Here’s the least upsetting picture we could use for this. For the most upsetting one, scroll down.
A woman in her late sixties from Los Angeles was having sharp pains — accompanied by a creepy clicking noise — whenever she tried to open her right eye. The difficulty started three months earlier, when she underwent a $20,000+ cosmetic procedure at a Beverly Hills clinic. The procedure was a face-lift combined with injections of her own stem cells. Three months later, she’s in pain and her eye’s clicking at her.
After examining her in person at The Morrow Institute in Rancho Mirage, Calif., [an unrelated surgeon, Allan Wu] could see that something was wrong: Her eyelid drooped stubbornly, and the area around her eye was somewhat swollen. Six and a half hours of surgery later, he and his colleagues had dug out small chunks of bone from the woman’s eyelid and tissue surrounding her eye, which was scratched but largely intact. The clicks she heard were the bone fragments grinding against one another. [SciAm]
This bears repeating: “The clicks she heard were the bone fragments grinding against one another.” Bone fragments. In her eye. Three months after an outpatient, unregulated cosmetic procedure.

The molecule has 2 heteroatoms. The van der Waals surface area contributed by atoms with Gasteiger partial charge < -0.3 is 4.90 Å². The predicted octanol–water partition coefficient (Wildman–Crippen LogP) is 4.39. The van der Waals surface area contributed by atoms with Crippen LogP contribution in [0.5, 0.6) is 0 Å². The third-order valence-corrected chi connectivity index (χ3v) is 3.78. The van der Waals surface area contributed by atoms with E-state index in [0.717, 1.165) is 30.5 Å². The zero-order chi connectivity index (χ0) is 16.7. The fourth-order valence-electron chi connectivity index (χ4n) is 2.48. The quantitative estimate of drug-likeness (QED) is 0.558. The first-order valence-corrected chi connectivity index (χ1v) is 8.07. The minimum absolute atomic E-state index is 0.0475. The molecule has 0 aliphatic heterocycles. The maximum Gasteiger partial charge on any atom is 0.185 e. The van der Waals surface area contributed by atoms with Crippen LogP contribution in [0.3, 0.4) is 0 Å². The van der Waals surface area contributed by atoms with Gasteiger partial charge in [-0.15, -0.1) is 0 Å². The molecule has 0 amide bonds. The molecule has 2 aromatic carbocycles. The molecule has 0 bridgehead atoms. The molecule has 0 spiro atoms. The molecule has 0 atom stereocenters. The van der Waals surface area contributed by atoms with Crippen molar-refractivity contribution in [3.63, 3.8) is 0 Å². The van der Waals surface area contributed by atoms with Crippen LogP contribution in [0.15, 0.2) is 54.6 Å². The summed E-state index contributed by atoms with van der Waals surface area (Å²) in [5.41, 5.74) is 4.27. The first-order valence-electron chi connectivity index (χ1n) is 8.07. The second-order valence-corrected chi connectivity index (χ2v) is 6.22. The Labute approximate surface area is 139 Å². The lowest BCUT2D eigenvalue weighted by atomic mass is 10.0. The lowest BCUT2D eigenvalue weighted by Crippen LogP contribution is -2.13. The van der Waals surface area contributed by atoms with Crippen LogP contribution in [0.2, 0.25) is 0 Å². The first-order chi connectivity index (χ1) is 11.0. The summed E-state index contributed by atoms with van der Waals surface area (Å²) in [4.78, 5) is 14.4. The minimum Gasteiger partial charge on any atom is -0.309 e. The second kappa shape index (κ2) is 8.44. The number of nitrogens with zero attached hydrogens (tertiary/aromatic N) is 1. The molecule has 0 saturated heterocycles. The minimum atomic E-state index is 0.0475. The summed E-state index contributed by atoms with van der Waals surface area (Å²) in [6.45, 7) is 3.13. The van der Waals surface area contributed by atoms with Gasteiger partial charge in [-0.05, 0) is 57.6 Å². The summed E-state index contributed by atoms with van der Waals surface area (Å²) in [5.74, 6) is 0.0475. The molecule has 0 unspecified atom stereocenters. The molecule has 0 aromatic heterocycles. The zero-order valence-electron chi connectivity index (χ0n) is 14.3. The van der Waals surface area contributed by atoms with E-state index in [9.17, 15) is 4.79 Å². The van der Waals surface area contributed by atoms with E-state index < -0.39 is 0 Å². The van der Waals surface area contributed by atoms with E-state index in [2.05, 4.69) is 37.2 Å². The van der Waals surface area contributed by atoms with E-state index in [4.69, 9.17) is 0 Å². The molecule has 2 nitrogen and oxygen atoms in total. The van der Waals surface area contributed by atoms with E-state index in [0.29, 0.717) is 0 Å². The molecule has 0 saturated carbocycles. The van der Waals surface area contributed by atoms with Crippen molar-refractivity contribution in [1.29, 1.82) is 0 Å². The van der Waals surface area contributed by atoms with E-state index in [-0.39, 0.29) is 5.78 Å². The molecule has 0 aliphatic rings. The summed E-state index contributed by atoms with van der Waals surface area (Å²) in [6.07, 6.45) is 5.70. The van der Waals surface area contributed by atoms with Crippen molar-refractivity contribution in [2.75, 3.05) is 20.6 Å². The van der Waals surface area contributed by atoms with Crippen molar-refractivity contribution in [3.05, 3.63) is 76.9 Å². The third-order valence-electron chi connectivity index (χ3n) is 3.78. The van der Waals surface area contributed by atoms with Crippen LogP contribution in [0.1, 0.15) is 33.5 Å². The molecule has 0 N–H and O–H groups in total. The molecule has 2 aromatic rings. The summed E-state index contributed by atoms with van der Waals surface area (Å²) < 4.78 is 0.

I’m done. Done with everything. I’m going to go hide under my covers and wait for the apocalypse.
Here’s how the procedure went wrong. The stem cells injected into her face (particularly around her eyes) were her own mesenchymal stem cells, which can turn into many kinds of cells, including bone. The unnamed plastic surgeon who did the original procedure also injected a common dermal filler. That dermal filler contained calcium hydroxylapatite as its main ingredient. If the staff of that clinic in Beverly Hills understood the stem cells they’re working with, they would know calcium hydroxylapatite is used in the lab to guide mesenchymal stem cells to turn into bone.
You know who at that clinic should get in trouble for this incompetence?